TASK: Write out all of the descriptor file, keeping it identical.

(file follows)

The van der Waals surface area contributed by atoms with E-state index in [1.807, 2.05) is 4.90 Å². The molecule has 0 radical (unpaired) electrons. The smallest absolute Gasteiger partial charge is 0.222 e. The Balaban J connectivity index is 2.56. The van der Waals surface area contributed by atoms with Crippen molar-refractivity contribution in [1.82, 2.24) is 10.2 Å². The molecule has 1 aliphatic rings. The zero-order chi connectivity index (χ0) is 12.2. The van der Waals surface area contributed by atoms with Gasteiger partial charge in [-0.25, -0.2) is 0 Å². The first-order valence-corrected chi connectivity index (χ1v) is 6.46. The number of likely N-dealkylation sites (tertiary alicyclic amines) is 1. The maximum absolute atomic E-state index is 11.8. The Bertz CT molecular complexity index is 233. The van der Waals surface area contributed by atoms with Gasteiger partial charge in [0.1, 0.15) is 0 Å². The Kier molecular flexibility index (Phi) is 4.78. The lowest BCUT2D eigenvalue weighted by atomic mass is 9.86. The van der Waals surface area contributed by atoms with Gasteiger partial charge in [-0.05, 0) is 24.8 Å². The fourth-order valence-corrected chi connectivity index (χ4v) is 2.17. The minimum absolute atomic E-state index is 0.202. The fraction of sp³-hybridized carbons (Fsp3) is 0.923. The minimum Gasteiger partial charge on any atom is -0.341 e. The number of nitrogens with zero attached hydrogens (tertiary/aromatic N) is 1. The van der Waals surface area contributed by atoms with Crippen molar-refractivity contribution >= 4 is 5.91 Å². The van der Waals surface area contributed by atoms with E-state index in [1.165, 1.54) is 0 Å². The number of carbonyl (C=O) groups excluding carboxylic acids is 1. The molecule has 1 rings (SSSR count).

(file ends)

The van der Waals surface area contributed by atoms with E-state index in [1.807, 2.05) is 4.90 Å². The molecule has 0 radical (unpaired) electrons. The smallest absolute Gasteiger partial charge is 0.222 e. The Balaban J connectivity index is 2.56. The van der Waals surface area contributed by atoms with Crippen molar-refractivity contribution in [1.82, 2.24) is 10.2 Å². The molecule has 1 aliphatic rings. The zero-order chi connectivity index (χ0) is 12.2. The van der Waals surface area contributed by atoms with Gasteiger partial charge in [-0.25, -0.2) is 0 Å². The first-order valence-corrected chi connectivity index (χ1v) is 6.46. The number of likely N-dealkylation sites (tertiary alicyclic amines) is 1. The maximum absolute atomic E-state index is 11.8. The Bertz CT molecular complexity index is 233. The van der Waals surface area contributed by atoms with Gasteiger partial charge in [0.1, 0.15) is 0 Å². The Kier molecular flexibility index (Phi) is 4.78. The lowest BCUT2D eigenvalue weighted by atomic mass is 9.86. The van der Waals surface area contributed by atoms with Gasteiger partial charge in [-0.05, 0) is 24.8 Å². The fourth-order valence-corrected chi connectivity index (χ4v) is 2.17. The minimum absolute atomic E-state index is 0.202. The fraction of sp³-hybridized carbons (Fsp3) is 0.923. The minimum Gasteiger partial charge on any atom is -0.341 e. The number of nitrogens with zero attached hydrogens (tertiary/aromatic N) is 1. The van der Waals surface area contributed by atoms with Crippen molar-refractivity contribution >= 4 is 5.91 Å². The van der Waals surface area contributed by atoms with E-state index in [1.165, 1.54) is 0 Å². The number of carbonyl (C=O) groups excluding carboxylic acids is 1. The molecule has 1 rings (SSSR count).